Frustratingly Overwrought: Ian McEwan’s ‘Atonement’
literaryvittles.wordpress.com/2014/12/09/frustratingly-overwrought-ian-mcewans-atonement/

WriteforFun1 Tue 10-May-16 00:28:12

I thought there we an undertone of sexism in the way the female characters were written but it was a library copy so I don't have it handy.

I love how a pp described what a waste of time it was, I felt that way too. Also think the subject matter is just more shite that is based on very old views of "what to do with female characters" I.e. Rape and or pregnancy. Gah.

Just5minswithDacre Tue 10-May-16 00:37:16

You could argue it has a similar theme or premise to "On Chesil Beach" in that several of the characters are effectively captive to their class and gender roles, particularly what is known about sex, what sec is permissible.

That's particularly the case because they both have historical settings but it's a recurring theme even in his contemporary novels (characters being hostages to events and their allotted roles, that is, not always issues around sex.)

It's interesting when you consider what he discovered quite late on about his parents, sibling etc. One wonders how much subconscious awareness of that situation he had.

paintandbrush Tue 10-May-16 08:20:21

I found the ending rather depressing, having seen the film first. It's like he was trying to knit a scarf, but didn't know how to cast off at the end.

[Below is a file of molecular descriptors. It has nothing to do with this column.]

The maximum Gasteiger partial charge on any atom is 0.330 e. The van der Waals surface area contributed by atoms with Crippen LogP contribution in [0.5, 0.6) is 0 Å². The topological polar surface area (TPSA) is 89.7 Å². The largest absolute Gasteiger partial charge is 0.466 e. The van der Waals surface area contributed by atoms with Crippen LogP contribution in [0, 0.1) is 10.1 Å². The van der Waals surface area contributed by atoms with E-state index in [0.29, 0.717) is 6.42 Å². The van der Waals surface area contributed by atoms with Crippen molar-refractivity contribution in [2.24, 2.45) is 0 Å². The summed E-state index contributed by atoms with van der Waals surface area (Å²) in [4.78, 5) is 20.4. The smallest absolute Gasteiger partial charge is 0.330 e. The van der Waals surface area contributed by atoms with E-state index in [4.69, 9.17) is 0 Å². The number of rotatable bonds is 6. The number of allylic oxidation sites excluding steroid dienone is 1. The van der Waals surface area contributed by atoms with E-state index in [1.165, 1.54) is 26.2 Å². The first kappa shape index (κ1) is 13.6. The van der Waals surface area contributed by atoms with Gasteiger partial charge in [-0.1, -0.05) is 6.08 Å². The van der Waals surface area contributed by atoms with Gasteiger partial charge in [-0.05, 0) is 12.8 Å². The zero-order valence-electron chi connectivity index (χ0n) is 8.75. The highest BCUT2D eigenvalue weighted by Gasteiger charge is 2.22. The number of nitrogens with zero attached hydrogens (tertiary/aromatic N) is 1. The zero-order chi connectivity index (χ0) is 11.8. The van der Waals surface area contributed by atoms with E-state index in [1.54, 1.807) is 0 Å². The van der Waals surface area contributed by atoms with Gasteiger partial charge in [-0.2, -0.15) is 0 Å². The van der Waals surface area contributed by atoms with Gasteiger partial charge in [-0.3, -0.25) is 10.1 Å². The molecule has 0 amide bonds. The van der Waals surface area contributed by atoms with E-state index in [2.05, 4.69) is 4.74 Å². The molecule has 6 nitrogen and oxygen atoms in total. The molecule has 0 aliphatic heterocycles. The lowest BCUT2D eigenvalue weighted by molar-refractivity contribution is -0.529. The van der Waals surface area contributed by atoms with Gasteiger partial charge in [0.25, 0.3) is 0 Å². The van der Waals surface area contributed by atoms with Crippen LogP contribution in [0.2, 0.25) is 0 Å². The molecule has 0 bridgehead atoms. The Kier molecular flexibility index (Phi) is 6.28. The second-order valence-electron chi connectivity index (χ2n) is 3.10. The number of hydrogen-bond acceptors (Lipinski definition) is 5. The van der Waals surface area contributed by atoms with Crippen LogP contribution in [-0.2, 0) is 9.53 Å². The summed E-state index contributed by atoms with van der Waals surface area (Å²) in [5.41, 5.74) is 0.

It's all a little too smug, like 'Ha! Didn't think I was going to do that, did you?' Mostly well-written though, I did like it. Never considered the stuff about the author's parents before.

WriteforFun1 Tue 10-May-16 10:22:44

I can't remember the very end, just remember thinking it wasn't good
I don't know anything about his family
I think I've read something else of his and didn't like it but can't recall the name.

thecatfromjapan Tue 10-May-16 10:34:39

I thought it was sexist. It would have negotiated the charge of sexism more thoughtfully if the fictional author had been male. As it was, for me, it reproduced the sexist tropes surrounding the de-valuing/repudiation of 'sentimental' and 'romantic' fiction. Further, for me, it employed a sexist trope of projecting the denigrated aspects of fiction onto a female imaginary character - thus reproducing the feminisation of denigrated aspects of fiction/writing.